Have you ever sat down for you nightly analysis and wondered how far a potential trade might go?
Although the market is the final arbitor of how much profit a potential trade can make, we can adjust our thinking and emotions to capture either more or less of that potential profit.
Once you enter a trade, especially if it is related to a reversal or pull-back entry into an established trend, odds are highest for success at the entry point, provided we analyzed the market probabilities correctly. As the trade continues to work in our favor, odds of further continuation (without reversal) decline as the trade moves further in our favor. In dollar terms, a trade entered long at a support zone might have a 75% chance of success, but as the trade moves up $3 or $4 away from that zone (and nearing possible resistance), odds decline to 25% or 10% of further continuation.
So when is the optimal time to exit a profitable trade? Emotions – surprise – help determine the outcome more than probability if we are discretionary traders. At the correct entry point, fear may take over and cause us to do one of the following actions:
- Enter the trade too late (by waiting for confirmation of our intended reversal/shift in supply/demand)
- Pass on the trade (after waiting for confirmation and the ‘proper entry’ is further away now… but there’s still upwards potential)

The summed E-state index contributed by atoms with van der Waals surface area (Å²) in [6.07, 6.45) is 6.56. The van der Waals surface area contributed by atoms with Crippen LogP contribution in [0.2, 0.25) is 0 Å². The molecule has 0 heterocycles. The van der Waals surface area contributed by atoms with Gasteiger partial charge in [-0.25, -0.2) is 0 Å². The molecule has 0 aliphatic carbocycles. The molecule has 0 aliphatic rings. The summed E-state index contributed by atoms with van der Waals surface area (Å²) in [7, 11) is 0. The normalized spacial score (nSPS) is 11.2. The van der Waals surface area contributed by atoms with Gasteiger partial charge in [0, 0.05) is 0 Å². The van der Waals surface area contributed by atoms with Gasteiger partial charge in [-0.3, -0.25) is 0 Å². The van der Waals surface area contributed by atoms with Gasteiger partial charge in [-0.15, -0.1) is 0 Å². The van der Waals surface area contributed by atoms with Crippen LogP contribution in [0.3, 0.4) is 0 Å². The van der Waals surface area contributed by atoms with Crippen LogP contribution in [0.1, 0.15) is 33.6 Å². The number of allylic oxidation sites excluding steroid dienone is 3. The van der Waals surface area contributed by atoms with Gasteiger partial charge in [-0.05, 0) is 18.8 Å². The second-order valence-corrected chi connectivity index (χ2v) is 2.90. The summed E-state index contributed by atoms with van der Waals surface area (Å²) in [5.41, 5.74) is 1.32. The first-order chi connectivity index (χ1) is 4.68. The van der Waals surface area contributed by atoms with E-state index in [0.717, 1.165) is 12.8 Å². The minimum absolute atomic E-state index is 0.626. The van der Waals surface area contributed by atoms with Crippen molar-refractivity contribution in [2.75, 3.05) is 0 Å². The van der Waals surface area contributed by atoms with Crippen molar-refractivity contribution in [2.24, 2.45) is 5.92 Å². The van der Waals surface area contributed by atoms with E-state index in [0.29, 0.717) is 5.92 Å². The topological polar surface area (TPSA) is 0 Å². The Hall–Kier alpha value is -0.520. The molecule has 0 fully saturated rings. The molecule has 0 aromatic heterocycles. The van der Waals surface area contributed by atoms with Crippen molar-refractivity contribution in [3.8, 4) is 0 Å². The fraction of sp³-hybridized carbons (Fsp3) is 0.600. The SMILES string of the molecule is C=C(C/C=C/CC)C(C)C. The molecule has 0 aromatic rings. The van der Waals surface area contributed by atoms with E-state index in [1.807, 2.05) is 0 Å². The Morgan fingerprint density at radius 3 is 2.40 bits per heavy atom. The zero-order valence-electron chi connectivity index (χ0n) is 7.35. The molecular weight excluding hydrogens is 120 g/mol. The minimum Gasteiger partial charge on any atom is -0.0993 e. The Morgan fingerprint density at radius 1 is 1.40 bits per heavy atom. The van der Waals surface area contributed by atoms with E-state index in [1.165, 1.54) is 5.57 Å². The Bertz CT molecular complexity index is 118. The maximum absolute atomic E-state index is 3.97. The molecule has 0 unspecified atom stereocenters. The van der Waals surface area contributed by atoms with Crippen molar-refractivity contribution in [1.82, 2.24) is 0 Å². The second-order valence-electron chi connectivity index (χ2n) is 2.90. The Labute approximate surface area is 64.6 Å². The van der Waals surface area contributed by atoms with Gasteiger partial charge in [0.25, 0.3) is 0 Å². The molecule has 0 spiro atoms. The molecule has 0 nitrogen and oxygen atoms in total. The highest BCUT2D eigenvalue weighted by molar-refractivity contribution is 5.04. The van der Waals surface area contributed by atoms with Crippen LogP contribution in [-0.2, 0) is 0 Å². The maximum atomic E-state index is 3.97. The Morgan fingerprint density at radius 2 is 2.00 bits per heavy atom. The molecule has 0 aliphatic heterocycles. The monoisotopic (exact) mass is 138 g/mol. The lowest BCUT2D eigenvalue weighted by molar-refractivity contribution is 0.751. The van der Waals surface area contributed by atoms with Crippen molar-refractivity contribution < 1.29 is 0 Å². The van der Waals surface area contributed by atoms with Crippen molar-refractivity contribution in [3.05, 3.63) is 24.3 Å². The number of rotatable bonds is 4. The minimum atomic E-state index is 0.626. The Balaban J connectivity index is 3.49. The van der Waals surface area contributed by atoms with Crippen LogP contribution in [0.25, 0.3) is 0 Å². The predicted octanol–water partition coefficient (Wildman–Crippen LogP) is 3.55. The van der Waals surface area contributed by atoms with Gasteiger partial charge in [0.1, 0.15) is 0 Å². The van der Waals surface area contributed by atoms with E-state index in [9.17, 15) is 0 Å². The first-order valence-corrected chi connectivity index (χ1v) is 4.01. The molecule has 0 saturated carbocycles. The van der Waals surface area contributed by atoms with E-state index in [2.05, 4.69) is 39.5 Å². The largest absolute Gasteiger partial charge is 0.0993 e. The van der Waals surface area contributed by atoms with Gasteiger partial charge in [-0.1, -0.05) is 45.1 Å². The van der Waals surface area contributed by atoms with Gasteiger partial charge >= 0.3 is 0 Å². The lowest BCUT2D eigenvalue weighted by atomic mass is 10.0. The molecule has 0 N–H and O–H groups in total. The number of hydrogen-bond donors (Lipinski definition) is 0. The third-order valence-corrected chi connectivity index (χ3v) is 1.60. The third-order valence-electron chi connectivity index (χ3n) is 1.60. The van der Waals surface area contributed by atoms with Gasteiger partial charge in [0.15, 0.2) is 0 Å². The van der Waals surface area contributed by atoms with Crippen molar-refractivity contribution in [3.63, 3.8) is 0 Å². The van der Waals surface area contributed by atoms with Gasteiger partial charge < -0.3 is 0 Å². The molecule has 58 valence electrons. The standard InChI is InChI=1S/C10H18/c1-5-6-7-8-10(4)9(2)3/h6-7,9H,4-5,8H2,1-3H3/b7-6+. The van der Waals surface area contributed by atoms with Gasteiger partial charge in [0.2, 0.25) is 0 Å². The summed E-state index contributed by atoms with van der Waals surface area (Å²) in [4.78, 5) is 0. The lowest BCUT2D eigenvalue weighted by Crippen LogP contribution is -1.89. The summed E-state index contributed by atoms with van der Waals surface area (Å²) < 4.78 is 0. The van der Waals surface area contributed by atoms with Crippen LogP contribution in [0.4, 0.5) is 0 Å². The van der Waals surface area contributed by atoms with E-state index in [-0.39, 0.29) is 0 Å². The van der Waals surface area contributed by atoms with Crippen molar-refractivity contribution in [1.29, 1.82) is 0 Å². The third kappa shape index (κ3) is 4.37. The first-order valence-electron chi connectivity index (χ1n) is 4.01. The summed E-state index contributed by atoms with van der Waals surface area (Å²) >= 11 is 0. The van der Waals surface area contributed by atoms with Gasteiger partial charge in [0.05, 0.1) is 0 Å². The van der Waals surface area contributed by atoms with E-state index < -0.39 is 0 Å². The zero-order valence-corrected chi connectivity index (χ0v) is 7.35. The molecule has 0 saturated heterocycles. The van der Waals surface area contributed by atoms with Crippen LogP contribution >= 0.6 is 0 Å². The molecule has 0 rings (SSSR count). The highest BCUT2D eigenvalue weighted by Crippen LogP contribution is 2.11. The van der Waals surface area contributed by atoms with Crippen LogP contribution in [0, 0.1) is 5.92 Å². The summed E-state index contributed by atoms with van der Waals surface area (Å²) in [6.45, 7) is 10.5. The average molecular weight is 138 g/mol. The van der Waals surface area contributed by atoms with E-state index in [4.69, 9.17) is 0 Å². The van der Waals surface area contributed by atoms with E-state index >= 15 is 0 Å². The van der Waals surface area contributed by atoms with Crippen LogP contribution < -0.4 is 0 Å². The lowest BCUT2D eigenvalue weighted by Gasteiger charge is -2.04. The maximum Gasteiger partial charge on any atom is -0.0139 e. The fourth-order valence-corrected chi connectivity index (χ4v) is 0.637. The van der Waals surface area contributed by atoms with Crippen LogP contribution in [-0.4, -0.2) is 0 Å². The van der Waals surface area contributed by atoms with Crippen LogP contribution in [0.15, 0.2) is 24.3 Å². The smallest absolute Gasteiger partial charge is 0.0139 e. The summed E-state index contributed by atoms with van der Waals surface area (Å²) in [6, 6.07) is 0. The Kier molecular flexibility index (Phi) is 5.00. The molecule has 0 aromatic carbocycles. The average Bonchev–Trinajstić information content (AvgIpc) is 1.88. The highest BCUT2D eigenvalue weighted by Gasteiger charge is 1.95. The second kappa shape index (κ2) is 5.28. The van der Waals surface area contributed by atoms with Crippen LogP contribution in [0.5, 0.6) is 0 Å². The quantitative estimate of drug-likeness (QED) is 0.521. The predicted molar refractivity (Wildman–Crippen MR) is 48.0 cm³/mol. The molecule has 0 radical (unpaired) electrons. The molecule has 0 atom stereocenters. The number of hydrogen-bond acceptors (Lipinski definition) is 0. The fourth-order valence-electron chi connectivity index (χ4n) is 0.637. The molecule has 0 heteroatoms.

- Enter the trade properly, but stop out prematurely
On the flipside, Greed may cause us to do the following:
- Enter the trade too early (anticipating a signal)
- Hold on to the trade too long to the downside (when we enter and move our stop downward because “It has to work out!”)
- Hold on to the trade too long to the upside (because it has “just a little more left!”)
Remember that your analysis is clearest BEFORE you enter the trade and cloudiest (by emotion) when you are IN the trade. Typically, your first instinct will be correct, especially if you have been trading for a while and have gathered sufficient experience.
I have found from my trading that I suffered from “Zone Exposure” that stemmed from perfectionism, the need to be right, and fear of loss.
In this example (CTSH, April 2006 – Daily Chart: TradeStation), let me oversimplify analysis to the following:
- Stock in uptrend
- Buy at pullbacks to the 50 period moving average
- Target is slightly above most recent swing high
- Stop is just below 50p MA
Your “perfect entry” is about $56.50.
Assume you find this ‘perfect pullback entry” on your nightly analysis and decide to buy in the morning. The stock gapped up to $58! Are you greedy and do your rush in to buy? Or are you hesitant and fearful, and pass on the trade entirely? What is the correct answer?
A signal, once valid, stays valid until it is invalidated either by the “stop” or the “profit” target (Hint: This is true on higher time-frame analysis). In other words, yes, you missed your perfect entry but odds are higher for more upside continuation than to the downside and you should STILL enter the trade (perhaps with fewer shares, though).
By the way, exit would have been around $62 or $63, depending on your initial parameter (how far above the most recent swing high you desire). Greed could have kept you in all the way to $64… and back down lower. Discretionary trading tests out best when you play for a small, fixed target and not an arbitrary large target. Emotions cloud these targets both at entry (fear keeps you out) AND at exit (greed keeps you in).